You’re asleep in your bed, cozy as a kitten; they’re wide awake. You’ve invited them into your home, and now, while you lie dormant, they feed. They feed on your energy, they drain your bank account, and you don’t even know you’re being used. They are…appliances?
Vampire power is a term that’s been coined to describe appliances that use electricity even when they’re not in use; the more official (but less evocative) term is standby power. The amount of standby power a device uses varies significantly; anywhere from 0.5 to 25 watts might be used to power a device in standby. Many of these devices are woefully inefficient, as the impact of widespread standby power use was not known when they were created; Manitoba Hydro estimates that if everyone in Canada switched to Energy Star® electronics, we could save 3.9 terawatt hours of electricity, enough to power every home in Manitoba AND Prince Edward Island.
With all that energy inefficiency, why do devices even use standby power in the first place? There are, as it turns out, a variety of reasons that all boil down to efficiency. When you want to turn your television on with a remote, the TV needs to be powered on in order to receive the signal from the remote to turn on. When your microwave isn’t in use, it’s still displaying the time. Old CRT televisions and monitors used standby power in order to reduce the amount of time it took them to turn on. More and more devices are also connected to the Internet, and are constantly on to receive updates and new information; the smarter your home, the more devices will use standby power.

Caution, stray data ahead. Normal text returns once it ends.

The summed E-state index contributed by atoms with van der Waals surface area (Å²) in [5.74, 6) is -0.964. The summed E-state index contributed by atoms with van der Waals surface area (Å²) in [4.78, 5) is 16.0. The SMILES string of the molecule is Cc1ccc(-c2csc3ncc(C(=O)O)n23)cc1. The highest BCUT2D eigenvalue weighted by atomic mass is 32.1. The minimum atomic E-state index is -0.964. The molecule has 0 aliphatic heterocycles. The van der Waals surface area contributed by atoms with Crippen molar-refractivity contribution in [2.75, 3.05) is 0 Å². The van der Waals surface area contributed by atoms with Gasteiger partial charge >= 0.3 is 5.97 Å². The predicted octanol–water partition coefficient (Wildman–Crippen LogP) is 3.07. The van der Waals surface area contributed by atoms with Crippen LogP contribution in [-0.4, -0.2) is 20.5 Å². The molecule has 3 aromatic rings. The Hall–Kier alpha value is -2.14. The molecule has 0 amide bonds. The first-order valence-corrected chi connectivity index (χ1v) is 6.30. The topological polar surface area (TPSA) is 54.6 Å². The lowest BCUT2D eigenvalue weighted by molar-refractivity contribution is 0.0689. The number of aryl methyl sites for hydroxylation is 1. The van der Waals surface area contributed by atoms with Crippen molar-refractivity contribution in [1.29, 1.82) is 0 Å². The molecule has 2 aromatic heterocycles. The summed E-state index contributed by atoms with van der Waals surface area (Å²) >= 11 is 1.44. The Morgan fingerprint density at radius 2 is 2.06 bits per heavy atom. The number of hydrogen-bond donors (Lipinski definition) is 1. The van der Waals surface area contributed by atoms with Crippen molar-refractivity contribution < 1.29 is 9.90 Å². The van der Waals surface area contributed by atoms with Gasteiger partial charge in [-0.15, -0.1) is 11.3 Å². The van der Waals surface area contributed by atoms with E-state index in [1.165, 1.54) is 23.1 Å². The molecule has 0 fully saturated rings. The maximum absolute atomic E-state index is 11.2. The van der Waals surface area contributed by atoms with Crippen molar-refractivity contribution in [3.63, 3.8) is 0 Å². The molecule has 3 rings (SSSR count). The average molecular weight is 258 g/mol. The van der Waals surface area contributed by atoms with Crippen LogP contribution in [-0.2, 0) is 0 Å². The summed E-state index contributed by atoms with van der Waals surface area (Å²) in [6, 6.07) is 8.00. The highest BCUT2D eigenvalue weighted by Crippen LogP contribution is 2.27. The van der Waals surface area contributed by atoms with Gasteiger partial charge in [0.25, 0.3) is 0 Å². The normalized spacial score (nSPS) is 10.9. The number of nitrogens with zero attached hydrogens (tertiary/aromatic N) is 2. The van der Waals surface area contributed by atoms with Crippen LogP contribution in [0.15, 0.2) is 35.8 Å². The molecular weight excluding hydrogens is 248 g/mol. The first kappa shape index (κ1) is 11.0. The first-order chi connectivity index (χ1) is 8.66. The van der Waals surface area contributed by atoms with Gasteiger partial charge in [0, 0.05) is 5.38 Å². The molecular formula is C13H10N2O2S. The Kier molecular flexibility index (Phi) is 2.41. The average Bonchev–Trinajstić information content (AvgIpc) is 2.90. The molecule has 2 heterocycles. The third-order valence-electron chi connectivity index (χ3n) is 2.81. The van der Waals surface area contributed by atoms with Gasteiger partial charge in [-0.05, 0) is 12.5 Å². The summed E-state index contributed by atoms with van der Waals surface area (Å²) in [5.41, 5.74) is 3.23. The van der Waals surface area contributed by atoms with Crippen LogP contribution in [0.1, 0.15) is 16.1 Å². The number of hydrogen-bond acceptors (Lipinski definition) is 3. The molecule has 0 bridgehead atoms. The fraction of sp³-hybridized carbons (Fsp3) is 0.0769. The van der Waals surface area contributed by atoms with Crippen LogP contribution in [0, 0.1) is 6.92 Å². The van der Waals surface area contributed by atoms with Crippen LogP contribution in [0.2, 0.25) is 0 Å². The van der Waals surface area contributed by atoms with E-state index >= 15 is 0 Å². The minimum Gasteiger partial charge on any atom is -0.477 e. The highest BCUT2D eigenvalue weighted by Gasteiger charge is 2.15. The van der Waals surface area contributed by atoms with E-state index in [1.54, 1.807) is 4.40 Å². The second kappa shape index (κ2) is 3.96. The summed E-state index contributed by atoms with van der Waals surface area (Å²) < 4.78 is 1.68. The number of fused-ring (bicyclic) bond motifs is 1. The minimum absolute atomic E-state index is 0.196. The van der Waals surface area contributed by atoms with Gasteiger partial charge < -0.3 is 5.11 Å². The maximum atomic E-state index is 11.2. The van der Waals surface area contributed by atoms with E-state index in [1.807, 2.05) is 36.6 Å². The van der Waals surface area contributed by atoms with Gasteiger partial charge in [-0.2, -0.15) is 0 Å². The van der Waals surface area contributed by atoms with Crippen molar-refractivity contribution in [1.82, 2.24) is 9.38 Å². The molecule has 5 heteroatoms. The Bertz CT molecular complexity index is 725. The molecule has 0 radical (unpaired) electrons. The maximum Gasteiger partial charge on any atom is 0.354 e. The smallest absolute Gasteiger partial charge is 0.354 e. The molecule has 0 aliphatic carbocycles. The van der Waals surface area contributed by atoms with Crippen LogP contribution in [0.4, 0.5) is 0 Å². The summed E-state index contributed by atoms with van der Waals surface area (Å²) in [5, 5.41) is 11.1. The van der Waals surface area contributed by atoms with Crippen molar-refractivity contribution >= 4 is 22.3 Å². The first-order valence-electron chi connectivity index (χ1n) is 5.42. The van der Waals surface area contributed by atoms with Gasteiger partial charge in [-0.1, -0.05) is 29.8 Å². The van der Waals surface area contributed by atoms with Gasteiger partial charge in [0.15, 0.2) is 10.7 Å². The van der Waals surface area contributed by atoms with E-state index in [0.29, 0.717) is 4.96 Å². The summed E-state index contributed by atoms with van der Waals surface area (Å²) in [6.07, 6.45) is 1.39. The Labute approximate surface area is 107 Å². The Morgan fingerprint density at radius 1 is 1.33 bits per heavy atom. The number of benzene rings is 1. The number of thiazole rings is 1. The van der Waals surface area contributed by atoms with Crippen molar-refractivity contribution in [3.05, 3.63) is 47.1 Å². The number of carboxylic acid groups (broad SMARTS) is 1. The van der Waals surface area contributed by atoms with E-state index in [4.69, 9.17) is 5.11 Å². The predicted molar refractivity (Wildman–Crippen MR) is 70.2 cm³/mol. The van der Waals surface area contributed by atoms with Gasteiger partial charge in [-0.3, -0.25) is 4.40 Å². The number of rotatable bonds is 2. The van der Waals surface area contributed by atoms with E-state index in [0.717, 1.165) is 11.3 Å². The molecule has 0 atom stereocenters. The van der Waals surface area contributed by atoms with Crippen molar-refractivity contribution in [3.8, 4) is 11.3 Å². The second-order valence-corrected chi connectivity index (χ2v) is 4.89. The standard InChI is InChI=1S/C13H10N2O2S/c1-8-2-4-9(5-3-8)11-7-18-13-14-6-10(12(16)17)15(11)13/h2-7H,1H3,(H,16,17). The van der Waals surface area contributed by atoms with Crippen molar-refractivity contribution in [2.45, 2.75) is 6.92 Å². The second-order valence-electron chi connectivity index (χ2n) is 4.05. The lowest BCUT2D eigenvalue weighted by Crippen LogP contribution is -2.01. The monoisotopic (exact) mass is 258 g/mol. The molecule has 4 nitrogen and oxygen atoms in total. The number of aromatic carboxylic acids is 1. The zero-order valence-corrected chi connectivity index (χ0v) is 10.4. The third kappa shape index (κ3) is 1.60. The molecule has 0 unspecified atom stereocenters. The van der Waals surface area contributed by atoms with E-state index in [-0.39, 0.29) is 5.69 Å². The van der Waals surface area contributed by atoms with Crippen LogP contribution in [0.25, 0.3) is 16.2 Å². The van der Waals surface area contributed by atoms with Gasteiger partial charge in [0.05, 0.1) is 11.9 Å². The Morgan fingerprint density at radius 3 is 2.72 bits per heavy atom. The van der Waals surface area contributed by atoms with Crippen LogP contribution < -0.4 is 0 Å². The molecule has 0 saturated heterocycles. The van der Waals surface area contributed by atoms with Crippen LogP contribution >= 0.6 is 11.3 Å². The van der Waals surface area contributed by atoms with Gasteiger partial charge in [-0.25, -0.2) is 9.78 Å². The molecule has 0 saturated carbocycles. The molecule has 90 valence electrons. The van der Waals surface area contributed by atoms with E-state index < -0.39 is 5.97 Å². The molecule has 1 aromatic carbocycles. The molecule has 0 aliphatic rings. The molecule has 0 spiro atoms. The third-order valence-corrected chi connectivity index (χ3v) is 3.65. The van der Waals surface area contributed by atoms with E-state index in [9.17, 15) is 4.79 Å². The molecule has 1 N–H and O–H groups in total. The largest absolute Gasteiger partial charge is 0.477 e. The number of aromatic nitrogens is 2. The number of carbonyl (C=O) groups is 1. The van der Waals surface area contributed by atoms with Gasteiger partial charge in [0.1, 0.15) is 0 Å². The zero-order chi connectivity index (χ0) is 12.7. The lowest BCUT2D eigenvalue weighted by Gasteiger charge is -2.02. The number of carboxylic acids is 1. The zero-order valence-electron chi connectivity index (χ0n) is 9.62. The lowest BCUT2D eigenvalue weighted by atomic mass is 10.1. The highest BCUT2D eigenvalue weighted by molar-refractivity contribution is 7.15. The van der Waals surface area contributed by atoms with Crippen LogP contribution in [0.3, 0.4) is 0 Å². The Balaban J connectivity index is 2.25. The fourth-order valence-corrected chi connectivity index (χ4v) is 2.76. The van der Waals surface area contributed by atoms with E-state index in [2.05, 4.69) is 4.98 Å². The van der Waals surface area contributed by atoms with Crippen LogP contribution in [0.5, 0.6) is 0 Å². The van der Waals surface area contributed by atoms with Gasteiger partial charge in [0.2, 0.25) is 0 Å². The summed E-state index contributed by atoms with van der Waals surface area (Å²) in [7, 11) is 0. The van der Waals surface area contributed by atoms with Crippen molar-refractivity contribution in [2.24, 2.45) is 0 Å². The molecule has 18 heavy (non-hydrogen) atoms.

Standby power is costing the world billions of dollars, it’s increasing your power bill, and it’s contributing to climate change. At the same time, smart thermometers are saving energy by improving heating and cooling, security systems and smoke detectors are keeping us safe, and data being accumulated is improving technological efficiency. We need standby power, we just have to improve how efficiently it’s used. One way of doing this is attaching multiple devices that use standby power unnecessarily to the same power bar. When you’re leaving, or the devices won’t be in use, shut off the power bar. This is particularly useful for home entertainment systems (which often contain multiple remote-activated, clock-displaying devices) and in some smart kitchens (the microwave is an especially egregious user of standby power).
The other technique is to use Manitoba Hydro’s advice and buy Energy Star® electronics. The One Watt Initiative, proposed by the International Energy Agency, seeks to limit standby power to one watt, and in 2013 went so far as to propose 0.5 watts as the maximum; Energy Star® seeks to keep the one watt standard. No matter how many watts of standby power you’re using, a full-service electrical contractor will be able to help you if you need your electrical system repaired or replaced.